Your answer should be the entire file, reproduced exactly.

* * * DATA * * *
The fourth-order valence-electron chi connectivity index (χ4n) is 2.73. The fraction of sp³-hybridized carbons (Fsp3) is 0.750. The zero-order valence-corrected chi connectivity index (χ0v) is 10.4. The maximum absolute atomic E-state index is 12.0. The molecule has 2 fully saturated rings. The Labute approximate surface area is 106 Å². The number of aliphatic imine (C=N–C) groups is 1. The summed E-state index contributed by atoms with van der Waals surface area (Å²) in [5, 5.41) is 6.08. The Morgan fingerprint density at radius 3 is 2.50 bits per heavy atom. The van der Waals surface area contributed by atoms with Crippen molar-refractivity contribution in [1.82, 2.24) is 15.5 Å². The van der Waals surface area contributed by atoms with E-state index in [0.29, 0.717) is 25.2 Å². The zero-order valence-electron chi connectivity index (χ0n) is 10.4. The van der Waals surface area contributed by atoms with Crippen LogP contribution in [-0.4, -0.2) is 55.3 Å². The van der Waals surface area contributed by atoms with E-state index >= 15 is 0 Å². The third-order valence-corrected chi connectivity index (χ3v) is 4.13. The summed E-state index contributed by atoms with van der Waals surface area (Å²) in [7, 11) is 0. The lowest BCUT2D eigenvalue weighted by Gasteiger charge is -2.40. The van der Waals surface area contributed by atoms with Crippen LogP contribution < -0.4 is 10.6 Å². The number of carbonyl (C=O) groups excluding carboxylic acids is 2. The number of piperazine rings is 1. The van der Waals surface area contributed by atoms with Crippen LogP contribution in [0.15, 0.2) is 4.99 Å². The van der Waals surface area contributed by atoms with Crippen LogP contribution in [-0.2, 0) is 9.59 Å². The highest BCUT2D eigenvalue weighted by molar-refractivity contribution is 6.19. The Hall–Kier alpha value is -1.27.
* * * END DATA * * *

The fourth-order valence-electron chi connectivity index (χ4n) is 2.73. The fraction of sp³-hybridized carbons (Fsp3) is 0.750. The zero-order valence-corrected chi connectivity index (χ0v) is 10.4. The maximum absolute atomic E-state index is 12.0. The molecule has 2 fully saturated rings. The Labute approximate surface area is 106 Å². The number of aliphatic imine (C=N–C) groups is 1. The summed E-state index contributed by atoms with van der Waals surface area (Å²) in [5, 5.41) is 6.08. The Morgan fingerprint density at radius 3 is 2.50 bits per heavy atom. The van der Waals surface area contributed by atoms with Crippen molar-refractivity contribution in [1.82, 2.24) is 15.5 Å². The van der Waals surface area contributed by atoms with E-state index in [0.29, 0.717) is 25.2 Å². The zero-order valence-electron chi connectivity index (χ0n) is 10.4. The van der Waals surface area contributed by atoms with Crippen LogP contribution in [-0.4, -0.2) is 55.3 Å². The van der Waals surface area contributed by atoms with E-state index >= 15 is 0 Å². The third-order valence-corrected chi connectivity index (χ3v) is 4.13. The summed E-state index contributed by atoms with van der Waals surface area (Å²) in [7, 11) is 0. The lowest BCUT2D eigenvalue weighted by Gasteiger charge is -2.40. The van der Waals surface area contributed by atoms with Crippen LogP contribution < -0.4 is 10.6 Å². The number of carbonyl (C=O) groups excluding carboxylic acids is 2. The number of piperazine rings is 1. The van der Waals surface area contributed by atoms with Crippen LogP contribution in [0.15, 0.2) is 4.99 Å². The van der Waals surface area contributed by atoms with Crippen LogP contribution in [-0.2, 0) is 9.59 Å². The highest BCUT2D eigenvalue weighted by molar-refractivity contribution is 6.19. The Hall–Kier alpha value is -1.27.